12

7

7

8

13

7

Note: Percentages may not add up to exactly 100% due to rounding.

 


TABLE 4a

HIGHEST ACCEPTABLE PRICE FOR 30 DAY SUPPLY OF GENERIC RX DRUGS FOR YOURSELF – TREND

“What is the most you would be willing to pay out-of-pocket for a 30-day supply of generic prescription drugs for yourself?”

Base: Would Buy Generic Prescription Drugs For Self

 

October

2006

December

2008

November 2014

August 2015

%

%

%

%

Nothing

5

4

8

6

$10.00 or less

40

49

50

48

$10.01 OR MORE (NET)

56

47

43

46

$10.01 - $25.00

36

33

28

31

$25.01 - $50.00

15

11

11

11

More than $50.00

5

4

4

4

Note: Percentages may not add up to exactly 100% due to rounding.

 

 

 

TABLE 4b

HIGHEST ACCEPTABLE PRICE FOR 30 DAY SUPPLY OF GENERIC RX DRUGS FOR YOURSELF

By Generation, Gender, and Children in Household

“What is the most you would be willing to pay out-of-pocket for a 30-day supply of generic prescription drugs for yourself?”

Base: Would Buy Generic Prescription Drugs For Self

 

Total

Generation

Gender

Children in Household

Millennials (18-35)

Gen X (36-50)

Baby Boomers (51-69)

Matures (70+)

Male

Female

Yes

No

%

%

%

%

%

%

%

%

%

Nothing

6

5

3

7

8

7

5

4

7

$10.00 or less

48

39

47

56

51

47

49

43

51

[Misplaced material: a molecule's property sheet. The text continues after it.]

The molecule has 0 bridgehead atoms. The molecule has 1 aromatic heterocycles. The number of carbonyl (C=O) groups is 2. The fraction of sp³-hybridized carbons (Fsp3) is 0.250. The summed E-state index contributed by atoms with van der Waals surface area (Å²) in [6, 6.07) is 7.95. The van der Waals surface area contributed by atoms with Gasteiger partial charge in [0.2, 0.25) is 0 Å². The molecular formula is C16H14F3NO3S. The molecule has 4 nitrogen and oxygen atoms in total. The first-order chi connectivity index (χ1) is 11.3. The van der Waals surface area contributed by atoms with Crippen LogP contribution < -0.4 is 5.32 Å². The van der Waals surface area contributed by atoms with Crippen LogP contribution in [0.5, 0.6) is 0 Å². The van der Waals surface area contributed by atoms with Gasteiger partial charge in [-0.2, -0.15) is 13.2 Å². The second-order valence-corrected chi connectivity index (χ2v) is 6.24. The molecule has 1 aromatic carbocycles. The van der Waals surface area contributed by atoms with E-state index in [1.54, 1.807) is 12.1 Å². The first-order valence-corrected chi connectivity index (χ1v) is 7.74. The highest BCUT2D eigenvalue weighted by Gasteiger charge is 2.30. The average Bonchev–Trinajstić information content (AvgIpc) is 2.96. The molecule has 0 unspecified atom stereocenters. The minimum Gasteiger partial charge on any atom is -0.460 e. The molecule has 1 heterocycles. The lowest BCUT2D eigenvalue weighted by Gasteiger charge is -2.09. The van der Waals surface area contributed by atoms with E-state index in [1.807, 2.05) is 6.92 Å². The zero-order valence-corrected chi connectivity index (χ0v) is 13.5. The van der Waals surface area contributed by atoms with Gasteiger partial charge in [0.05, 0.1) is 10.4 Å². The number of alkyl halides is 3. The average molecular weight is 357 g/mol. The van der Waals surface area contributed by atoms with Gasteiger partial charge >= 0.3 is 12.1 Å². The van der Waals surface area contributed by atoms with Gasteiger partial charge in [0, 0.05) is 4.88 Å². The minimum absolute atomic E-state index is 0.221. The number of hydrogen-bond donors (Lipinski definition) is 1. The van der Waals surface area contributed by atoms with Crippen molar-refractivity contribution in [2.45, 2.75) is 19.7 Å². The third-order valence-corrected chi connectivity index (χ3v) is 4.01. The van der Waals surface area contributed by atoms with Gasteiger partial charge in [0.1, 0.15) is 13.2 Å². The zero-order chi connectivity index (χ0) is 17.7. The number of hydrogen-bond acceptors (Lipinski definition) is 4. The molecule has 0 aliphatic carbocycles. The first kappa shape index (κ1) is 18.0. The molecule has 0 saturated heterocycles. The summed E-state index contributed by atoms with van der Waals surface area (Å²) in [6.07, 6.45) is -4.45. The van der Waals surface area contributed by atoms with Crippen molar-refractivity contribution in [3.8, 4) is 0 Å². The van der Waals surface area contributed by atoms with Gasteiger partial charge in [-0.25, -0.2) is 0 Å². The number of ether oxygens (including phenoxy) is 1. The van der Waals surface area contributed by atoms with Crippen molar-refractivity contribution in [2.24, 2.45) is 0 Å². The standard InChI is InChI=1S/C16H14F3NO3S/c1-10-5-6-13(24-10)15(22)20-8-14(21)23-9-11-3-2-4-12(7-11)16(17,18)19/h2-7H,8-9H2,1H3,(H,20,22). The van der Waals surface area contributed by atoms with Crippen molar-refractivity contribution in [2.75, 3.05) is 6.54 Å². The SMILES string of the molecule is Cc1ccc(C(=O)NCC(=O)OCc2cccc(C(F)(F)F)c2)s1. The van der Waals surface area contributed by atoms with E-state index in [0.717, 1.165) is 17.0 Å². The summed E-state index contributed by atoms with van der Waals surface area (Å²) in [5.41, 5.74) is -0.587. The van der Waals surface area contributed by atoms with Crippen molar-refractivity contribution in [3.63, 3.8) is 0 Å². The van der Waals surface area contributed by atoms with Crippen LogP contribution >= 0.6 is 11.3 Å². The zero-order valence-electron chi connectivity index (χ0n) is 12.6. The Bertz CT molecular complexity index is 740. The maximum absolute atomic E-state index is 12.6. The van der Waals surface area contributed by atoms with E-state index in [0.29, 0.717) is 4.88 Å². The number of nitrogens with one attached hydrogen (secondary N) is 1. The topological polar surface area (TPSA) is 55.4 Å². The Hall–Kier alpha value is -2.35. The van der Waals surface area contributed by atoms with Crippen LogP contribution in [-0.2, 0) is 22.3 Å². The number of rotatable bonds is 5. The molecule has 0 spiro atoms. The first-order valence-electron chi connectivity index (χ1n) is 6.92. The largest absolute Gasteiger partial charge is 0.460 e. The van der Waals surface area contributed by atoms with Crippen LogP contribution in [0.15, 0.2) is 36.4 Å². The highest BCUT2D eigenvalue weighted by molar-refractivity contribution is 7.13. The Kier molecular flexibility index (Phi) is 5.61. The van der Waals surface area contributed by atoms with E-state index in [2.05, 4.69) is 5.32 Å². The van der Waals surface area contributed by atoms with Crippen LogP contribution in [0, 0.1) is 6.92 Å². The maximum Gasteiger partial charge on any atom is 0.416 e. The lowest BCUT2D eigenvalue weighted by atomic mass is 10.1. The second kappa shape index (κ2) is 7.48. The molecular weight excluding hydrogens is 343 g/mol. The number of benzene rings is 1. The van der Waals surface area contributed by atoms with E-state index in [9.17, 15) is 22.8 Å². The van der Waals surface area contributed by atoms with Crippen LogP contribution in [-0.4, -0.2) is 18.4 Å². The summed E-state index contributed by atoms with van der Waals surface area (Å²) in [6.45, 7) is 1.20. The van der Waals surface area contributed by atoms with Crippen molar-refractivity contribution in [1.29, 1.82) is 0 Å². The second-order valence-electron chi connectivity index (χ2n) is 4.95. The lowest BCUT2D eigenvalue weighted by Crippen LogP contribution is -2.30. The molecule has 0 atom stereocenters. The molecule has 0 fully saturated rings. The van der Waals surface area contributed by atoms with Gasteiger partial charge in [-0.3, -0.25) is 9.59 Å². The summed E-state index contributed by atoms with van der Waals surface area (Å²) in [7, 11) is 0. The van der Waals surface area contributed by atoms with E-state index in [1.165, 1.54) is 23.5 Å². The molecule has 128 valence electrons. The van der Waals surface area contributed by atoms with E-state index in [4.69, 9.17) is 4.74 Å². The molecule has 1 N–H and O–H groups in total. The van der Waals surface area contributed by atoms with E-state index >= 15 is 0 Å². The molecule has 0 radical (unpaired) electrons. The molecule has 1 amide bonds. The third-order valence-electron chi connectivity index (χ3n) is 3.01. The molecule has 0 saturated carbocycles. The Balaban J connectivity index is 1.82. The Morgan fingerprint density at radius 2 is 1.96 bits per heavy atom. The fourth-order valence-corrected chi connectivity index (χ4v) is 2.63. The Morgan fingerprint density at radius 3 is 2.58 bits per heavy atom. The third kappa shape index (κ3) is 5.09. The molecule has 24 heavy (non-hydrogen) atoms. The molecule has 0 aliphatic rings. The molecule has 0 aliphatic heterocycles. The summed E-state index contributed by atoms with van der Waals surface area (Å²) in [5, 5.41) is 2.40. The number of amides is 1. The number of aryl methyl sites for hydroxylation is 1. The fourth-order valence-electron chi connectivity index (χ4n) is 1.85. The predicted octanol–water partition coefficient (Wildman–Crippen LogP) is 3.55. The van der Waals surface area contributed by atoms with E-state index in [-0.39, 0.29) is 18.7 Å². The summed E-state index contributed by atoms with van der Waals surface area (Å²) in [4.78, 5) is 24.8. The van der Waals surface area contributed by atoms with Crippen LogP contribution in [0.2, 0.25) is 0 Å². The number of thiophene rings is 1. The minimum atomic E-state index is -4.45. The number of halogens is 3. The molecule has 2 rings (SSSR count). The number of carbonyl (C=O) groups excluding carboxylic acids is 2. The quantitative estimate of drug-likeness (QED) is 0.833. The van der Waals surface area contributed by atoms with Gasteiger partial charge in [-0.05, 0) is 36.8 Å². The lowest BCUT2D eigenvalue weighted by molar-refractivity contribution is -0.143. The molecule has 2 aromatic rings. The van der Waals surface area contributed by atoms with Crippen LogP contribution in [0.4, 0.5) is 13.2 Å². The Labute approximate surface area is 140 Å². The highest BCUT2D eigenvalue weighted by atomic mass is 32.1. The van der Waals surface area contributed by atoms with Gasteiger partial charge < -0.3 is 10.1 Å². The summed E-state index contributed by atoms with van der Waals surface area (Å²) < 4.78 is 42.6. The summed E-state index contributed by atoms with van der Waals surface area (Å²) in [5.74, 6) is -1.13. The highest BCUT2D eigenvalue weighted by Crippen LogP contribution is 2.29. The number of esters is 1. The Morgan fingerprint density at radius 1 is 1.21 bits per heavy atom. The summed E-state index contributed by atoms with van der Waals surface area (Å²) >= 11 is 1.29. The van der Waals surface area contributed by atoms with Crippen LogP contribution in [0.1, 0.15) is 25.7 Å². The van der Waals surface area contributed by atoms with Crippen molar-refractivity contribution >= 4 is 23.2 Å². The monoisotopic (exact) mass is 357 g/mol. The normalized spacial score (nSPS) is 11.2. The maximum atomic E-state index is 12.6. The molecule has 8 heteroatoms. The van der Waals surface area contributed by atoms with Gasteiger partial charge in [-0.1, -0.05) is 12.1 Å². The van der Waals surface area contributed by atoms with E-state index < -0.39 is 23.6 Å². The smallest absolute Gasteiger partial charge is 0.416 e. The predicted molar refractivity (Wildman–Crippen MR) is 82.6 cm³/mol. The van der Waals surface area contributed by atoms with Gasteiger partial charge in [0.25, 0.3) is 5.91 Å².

$10.01 OR MORE (NET)

46

56

51

37

40

46

46

54

42

$10.01 - $25.00

31

38

32

27

26

30

32

34

30

$25.01 - $50.00

11

16

15

6

8

12

10

15

9

More than $50.00

4

2

3

4

6

4

3

5

3

Note: Percentages may not add up to exactly 100% due to rounding.


TABLE 5

PREFERENCE FOR BRAND NAME OR GENERIC RX DRUGS FOR YOUR CHILD

By Generation and Metro Status

“If you had a choice between getting a brand name or generic prescription drug for your child, how often would you choose one over the other?”

Base: Those Who Purchase Prescription Drugs and Have A Child

 

Total

Generation

Metro Status

Millennials (18-35)

Gen X (36-50)

Baby Boomers (51-69)

Urban

Suburban

Rural

%

%

%

%

%

%

%

Would choose generic more often (NET)

61

61

62

57

41

69

70

        I would always choose to buy generic drugs over brand name

27

27

26

29

20

30

30

        I would much more often choose to buy generic drugs than brand name

20

14

25

21

9

25

24

        I would somewhat more often choose to buy generic drugs than brand name

14

20

11

8

12

13